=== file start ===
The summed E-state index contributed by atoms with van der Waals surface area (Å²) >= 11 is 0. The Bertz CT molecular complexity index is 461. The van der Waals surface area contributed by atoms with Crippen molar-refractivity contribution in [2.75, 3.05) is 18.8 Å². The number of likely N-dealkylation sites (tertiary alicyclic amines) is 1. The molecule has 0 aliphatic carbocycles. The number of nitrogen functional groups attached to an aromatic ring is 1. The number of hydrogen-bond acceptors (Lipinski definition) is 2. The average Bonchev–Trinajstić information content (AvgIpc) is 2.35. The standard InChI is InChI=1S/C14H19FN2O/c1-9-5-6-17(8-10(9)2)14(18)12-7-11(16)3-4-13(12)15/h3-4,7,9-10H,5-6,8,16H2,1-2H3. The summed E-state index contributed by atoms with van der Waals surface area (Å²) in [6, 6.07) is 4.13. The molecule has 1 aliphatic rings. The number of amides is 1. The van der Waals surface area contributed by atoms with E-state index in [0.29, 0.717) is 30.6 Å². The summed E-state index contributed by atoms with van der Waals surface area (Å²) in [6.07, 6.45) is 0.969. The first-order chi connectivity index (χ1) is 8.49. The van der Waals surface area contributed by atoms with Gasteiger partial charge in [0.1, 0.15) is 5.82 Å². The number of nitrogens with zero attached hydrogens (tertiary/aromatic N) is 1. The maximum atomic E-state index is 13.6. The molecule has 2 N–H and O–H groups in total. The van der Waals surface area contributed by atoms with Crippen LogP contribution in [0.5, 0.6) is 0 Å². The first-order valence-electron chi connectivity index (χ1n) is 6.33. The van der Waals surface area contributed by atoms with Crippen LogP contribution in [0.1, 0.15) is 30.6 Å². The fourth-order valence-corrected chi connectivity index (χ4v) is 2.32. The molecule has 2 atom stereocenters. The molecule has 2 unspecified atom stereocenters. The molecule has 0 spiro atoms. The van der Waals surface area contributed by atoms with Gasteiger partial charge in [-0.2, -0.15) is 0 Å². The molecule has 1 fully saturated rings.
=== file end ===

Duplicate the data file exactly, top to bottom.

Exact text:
The summed E-state index contributed by atoms with van der Waals surface area (Å²) >= 11 is 0. The Bertz CT molecular complexity index is 461. The van der Waals surface area contributed by atoms with Crippen molar-refractivity contribution in [2.75, 3.05) is 18.8 Å². The number of likely N-dealkylation sites (tertiary alicyclic amines) is 1. The molecule has 0 aliphatic carbocycles. The number of nitrogen functional groups attached to an aromatic ring is 1. The number of hydrogen-bond acceptors (Lipinski definition) is 2. The average Bonchev–Trinajstić information content (AvgIpc) is 2.35. The standard InChI is InChI=1S/C14H19FN2O/c1-9-5-6-17(8-10(9)2)14(18)12-7-11(16)3-4-13(12)15/h3-4,7,9-10H,5-6,8,16H2,1-2H3. The summed E-state index contributed by atoms with van der Waals surface area (Å²) in [6, 6.07) is 4.13. The molecule has 1 aliphatic rings. The number of amides is 1. The van der Waals surface area contributed by atoms with E-state index in [0.29, 0.717) is 30.6 Å². The summed E-state index contributed by atoms with van der Waals surface area (Å²) in [6.07, 6.45) is 0.969. The first-order chi connectivity index (χ1) is 8.49. The van der Waals surface area contributed by atoms with Gasteiger partial charge in [0.1, 0.15) is 5.82 Å². The number of nitrogens with zero attached hydrogens (tertiary/aromatic N) is 1. The maximum atomic E-state index is 13.6. The molecule has 2 N–H and O–H groups in total. The van der Waals surface area contributed by atoms with Crippen LogP contribution in [0.5, 0.6) is 0 Å². The first-order valence-electron chi connectivity index (χ1n) is 6.33. The van der Waals surface area contributed by atoms with Crippen LogP contribution in [0.1, 0.15) is 30.6 Å². The fourth-order valence-corrected chi connectivity index (χ4v) is 2.32. The molecule has 2 atom stereocenters. The molecule has 2 unspecified atom stereocenters. The molecule has 0 spiro atoms. The van der Waals surface area contributed by atoms with Gasteiger partial charge in [-0.2, -0.15) is 0 Å². The molecule has 1 fully saturated rings.